With a second level of multiplicative method – multiplication by 10,000 – the numeral set could be expanded. The most common method, used by Aristarchus, involved placing a numeral-phrase above a large M character (M = myriads = 10,000) to indicate multiplication by 10,000.[10] This method could express numbers up to 100,000,000 (108).

20,704 − (2 ⋅ 10,000 + 700 + 4) could be represented as:

[math]\displaystyle{ \overset {\beta}{\Mu} }[/math] ψδ    =    20,704

According to Pappus of Alexandria's report, Apollonius of Perga used another method. In it, the numerals above M = myriads = 10,000 represented the exponent of 10,000. The number to be multiplied by M was written after the M character.[11] This method could express 5,462,360,064,000,000 as:

[math]\displaystyle{ \overset {\gamma}{\Mu} }[/math] ͵EYZB   [math]\displaystyle{ \overset {\beta}{\Mu} }[/math] ͵ΓX   [math]\displaystyle{ \overset {\alpha}{\Mu} }[/math] ͵FY
100003 × 5462 + 100002 × 3600 + 100001 × 6400

Distinguishing numeral-phrases from text

Alphabetic numerals were distinguished from the words with special signs, most commonly a horizontal stroke above the numeral-phrase, but occasionally with dots placed to either side of it. The latter was manifested in the Greek alphabet with the hasta sign.

Example of Gothic numerals

= 285

In Ethiopic numerals, known as Geʽez, the signs have marks both above and below them to indicate that their value is numerical. The Ethiopic numerals are the exception, where numeral signs are not letters of their script. This practice became universal from the 15th century onwards.[12]

Numeral signs of Ethiopic numerals with marks both above and below the letters:

  1 2 3 4 5 6 7 8 9
× 1
× 10
× 100  
× 10,000

The direction of numerals follows the writing system's direction. Writing is from left to right in Greek, Coptic, Ethiopic, Ghotic, Armenian, Georgian, Glagolitic, and Cyrillic alphabetic numerals along with Shirakatsi's notation. Right-to-left writing is found in Hebrew and Syriac alphabetic numerals, Arabic abjad numerals, and Fez numerals.[citation needed]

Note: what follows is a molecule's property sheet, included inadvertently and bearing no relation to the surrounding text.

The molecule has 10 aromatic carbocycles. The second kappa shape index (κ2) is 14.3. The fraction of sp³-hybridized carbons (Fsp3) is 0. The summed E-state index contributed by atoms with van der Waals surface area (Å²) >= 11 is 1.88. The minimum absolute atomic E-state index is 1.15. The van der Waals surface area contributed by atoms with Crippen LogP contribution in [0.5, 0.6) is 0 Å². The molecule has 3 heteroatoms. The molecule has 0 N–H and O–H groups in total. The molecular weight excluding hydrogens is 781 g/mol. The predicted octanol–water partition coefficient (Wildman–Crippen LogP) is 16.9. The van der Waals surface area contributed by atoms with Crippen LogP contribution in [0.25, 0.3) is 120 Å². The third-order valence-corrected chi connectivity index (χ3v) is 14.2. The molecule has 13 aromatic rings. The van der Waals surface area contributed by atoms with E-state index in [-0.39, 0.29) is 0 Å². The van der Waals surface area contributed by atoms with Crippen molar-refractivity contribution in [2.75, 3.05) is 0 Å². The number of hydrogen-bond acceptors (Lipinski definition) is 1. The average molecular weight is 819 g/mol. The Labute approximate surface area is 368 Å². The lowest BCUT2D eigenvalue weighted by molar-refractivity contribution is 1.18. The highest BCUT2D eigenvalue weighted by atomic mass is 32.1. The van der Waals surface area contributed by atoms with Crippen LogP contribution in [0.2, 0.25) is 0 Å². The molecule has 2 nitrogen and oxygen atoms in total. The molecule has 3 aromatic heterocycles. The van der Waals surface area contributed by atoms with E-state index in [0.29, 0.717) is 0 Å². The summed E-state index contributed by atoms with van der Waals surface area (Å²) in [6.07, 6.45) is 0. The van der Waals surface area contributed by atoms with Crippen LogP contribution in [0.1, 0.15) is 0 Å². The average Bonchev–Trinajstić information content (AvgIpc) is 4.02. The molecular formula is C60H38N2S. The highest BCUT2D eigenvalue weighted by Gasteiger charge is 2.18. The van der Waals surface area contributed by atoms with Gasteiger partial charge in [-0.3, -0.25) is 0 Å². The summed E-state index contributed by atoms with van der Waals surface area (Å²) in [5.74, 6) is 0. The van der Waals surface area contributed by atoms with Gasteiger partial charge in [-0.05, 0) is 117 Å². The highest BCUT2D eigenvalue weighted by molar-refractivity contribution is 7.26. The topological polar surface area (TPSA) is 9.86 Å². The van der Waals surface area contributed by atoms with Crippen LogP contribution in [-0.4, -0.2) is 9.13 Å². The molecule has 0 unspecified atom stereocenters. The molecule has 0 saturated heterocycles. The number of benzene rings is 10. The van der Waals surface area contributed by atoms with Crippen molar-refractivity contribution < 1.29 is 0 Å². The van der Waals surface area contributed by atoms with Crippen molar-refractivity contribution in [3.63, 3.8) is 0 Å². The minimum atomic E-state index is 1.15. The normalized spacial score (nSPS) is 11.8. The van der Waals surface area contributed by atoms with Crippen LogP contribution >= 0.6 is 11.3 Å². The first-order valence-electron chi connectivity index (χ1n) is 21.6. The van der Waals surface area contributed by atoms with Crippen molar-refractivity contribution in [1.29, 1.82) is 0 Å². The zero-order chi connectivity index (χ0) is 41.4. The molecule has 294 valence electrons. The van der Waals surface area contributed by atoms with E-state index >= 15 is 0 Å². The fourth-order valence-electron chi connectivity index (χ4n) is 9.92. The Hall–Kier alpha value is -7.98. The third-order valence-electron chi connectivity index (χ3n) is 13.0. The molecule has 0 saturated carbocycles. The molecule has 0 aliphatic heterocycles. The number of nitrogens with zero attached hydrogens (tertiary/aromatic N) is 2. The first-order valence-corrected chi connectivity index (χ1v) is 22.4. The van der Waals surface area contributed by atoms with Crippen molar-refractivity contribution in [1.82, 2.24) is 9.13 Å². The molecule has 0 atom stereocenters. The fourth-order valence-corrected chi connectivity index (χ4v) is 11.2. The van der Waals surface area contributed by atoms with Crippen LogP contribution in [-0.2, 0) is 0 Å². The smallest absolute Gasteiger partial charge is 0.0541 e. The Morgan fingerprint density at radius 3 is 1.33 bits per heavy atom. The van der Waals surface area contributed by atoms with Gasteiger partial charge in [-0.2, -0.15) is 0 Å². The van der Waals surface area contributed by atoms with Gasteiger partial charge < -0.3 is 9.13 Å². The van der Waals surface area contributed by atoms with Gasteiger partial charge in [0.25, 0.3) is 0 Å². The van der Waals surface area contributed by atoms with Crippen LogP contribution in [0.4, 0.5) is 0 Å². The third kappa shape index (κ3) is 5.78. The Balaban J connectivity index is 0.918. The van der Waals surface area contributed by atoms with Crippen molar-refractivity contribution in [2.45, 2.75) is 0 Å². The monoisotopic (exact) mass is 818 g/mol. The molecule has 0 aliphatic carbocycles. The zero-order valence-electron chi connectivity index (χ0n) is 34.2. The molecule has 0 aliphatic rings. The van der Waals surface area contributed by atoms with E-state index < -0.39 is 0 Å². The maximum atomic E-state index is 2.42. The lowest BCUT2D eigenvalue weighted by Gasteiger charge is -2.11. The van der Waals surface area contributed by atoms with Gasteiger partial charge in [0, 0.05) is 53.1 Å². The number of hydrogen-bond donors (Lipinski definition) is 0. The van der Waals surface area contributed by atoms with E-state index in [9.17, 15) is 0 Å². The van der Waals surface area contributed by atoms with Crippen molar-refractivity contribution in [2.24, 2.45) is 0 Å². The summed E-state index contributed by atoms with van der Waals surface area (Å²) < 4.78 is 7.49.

Unit fractions

Greek numerals in a c. 1100 Byzantine manuscript of Hero of Alexandria's Metrika. The first line contains the number "͵θϡϟϛ δTemplate:Keraia ϛTemplate:Keraia", i.e. "9996 + ​14 + ​16". It features unit fractions and each of the special numeral symbols sampi (ϡ), koppa (ϟ), and stigma (ϛ) in their minuscule forms.

Unit fractions were a method to express fractions. In Greek alphabetic notation, unit fractions were indicated with the denominator – alphabetic numeral sign – followed by small accents or strokes placed to the right of a numeral, known as a keraia (ʹ). Therefore, γʹ indicated one third, δʹ one fourth, and so on. These fractions were additive and were also known as Egyptian fractions.

For example: δTemplate:Keraia ϛTemplate:Keraia = ​14 + ​16 = ​512.

A mixed number could be written as such: ͵θϡϟϛ δTemplate:Keraia ϛTemplate:Keraia = 9996 + ​14 + ​16

Astronomical fractions

Example of the early Greek symbol for zero (lower right corner) from a 2nd-century papyrus

In many astronomical texts, a distinct set of alphabetic numeral systems blend their ordinary alphabetical numerals with a base of 60, such as Babylonian sexagesimal systems. In the 2nd century BC, a hybrid of Babylonian notation and Greek alphabetic numerals emerged and was used to express fractions.[13] Unlike the Babylonian system, the Greek base of 60 was not used for expressing integers.